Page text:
Phlegyas VS Othello

You all know Othello, dont you? Some of you may know it as Reversi but it’s essentially the same thing. Well for those of you not old enough or just not into old games, lets have a background check:

Othello: The Board.

Othello Board (Reversi)

(picture rights – Robert Gatliff: original webpage)

Othello is played on an 8×8 board (64 playable positions on the grid – 4 taken up by initial piece placement at the center), is played by two opponents, first player has the black pieces while the second has the white pieces (in contrast to chess).
The game starts with four pieces already placed on the board. For reasons of clarity we will denote the columns and rows by numbers (columns over rows, columns/rows). Positions 4/4 and 5/5 each has a white piece and positions 4/5 and 5/4 each has a black piece.
As already said, blacks attack first.

Othello: Laws in Motion.
A new piece can be placed in any position on the board that fulfills the following conditions:

1. The new position X, where player P is placing the new piece, needs to be blank.
2. In at least one of X’s adjacent positions, there is one of the opponent’s pieces.
3. There needs to be at least one straight line made up of the opponent’s pieces, starting at any position adjacent to X and terminating at a position which has one of the current player’s pieces.

To illustrate:

white black
black white

On the segment of the board above, we see the initial placement of pieces (that means, we’re looking at positions 4/4, 4/5, 5/4, 5/5 – and one adjacent blank column and row).

Since no other movement has been made, the game is starting now and so, the first player (black pieces) is expected to place a new piece on the board.

Checking the rules of the game above, the only legal positions for the first player are as follows:

1. First line at 2/1, above the white piece (blank position, there’s at least one of the opponent’s pieces adjacent to that position at 2/2 and there’s one of the player’s own pieces at the end of the straight line starting at 2/1 and terminating with one of the current player’s positions at 2/3).

The same explanation holds for the following legal positions:

2. Second line, first column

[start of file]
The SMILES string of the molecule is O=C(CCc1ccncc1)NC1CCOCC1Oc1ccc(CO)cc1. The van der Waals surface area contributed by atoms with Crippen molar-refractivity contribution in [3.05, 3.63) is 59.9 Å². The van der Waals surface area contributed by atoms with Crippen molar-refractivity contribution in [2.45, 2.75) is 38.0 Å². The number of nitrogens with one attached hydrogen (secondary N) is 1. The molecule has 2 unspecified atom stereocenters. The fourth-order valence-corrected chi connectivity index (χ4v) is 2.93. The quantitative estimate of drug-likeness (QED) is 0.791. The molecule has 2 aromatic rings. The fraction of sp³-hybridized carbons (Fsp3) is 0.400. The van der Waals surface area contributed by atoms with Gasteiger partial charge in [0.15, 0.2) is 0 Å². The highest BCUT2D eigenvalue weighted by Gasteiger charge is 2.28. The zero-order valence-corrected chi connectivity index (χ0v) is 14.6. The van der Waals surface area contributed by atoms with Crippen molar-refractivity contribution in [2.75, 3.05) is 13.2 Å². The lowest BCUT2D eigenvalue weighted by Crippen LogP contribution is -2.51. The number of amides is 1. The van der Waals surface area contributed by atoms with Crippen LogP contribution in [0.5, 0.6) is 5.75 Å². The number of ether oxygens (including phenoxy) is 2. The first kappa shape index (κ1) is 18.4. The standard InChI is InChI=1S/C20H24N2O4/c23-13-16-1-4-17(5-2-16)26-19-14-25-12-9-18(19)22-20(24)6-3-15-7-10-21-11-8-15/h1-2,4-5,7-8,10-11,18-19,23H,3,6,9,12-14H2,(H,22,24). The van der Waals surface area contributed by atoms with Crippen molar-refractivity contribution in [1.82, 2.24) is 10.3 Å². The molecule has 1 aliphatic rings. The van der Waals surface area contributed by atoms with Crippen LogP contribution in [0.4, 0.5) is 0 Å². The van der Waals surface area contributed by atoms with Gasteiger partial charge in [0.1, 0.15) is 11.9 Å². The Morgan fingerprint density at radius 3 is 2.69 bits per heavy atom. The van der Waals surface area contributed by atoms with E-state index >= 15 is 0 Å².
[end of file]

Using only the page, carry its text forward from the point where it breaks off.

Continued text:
3. third line, fourth column
4. fourth line third column

As soon as a new piece is placed on the board the following happens:

– The straight lines formed by the new position X and all positions Y where there already exists one of the player’s pieces, are all won over (that means that white pieces in between will turn black, and vice versa depending on whose turn it is)

In our example, if the first player decided to place the new piece at 2/1, the second column would be won over and the result would be:

black black
black white

The board consists of 64 positions. As soon as one of the players runs out of legal moves, the game ends and the player covering the larger part of the board is considered the winner (the player with the most pieces on the board).

Othello: Why Bother.
The game can be played by any person who can grasp the three rules stated above (although i can already come up with a list of ex-collegues who cant even do that) …

However, Othello is not a trivial game. In fact, Othello -or Reversi if you prefer- is a deep strategic game that involves a lot of thinking and look-ahead techniques and revolves around a number of strategic algorithms that will maximize one’s chances of winning.

As such, the game is considered a popular (among others) first attempts for programmatic development (although i’m just making this up to explain why i decided to go ahead and do it -lol).

In my next posts, I will explain exactly how I’m going through the development of the game, using Visual Studio 2008 and programming in C#. Don’t go on thinking it’ll be a full windows application. As already said, I’m only doing this to develop my algorithmic approaches and to figure out how Object Oriented programming goes about.

Stay tuned for the next post 🙂

MGR: the Intelogist

About MGR: the Intelogist

SharePoint Server developer, turned Sitefinity developer, turned Angular developer, turned SharePoint Online consultant, turned Unily consultant, turned O365 consultant... Never a dull moment!

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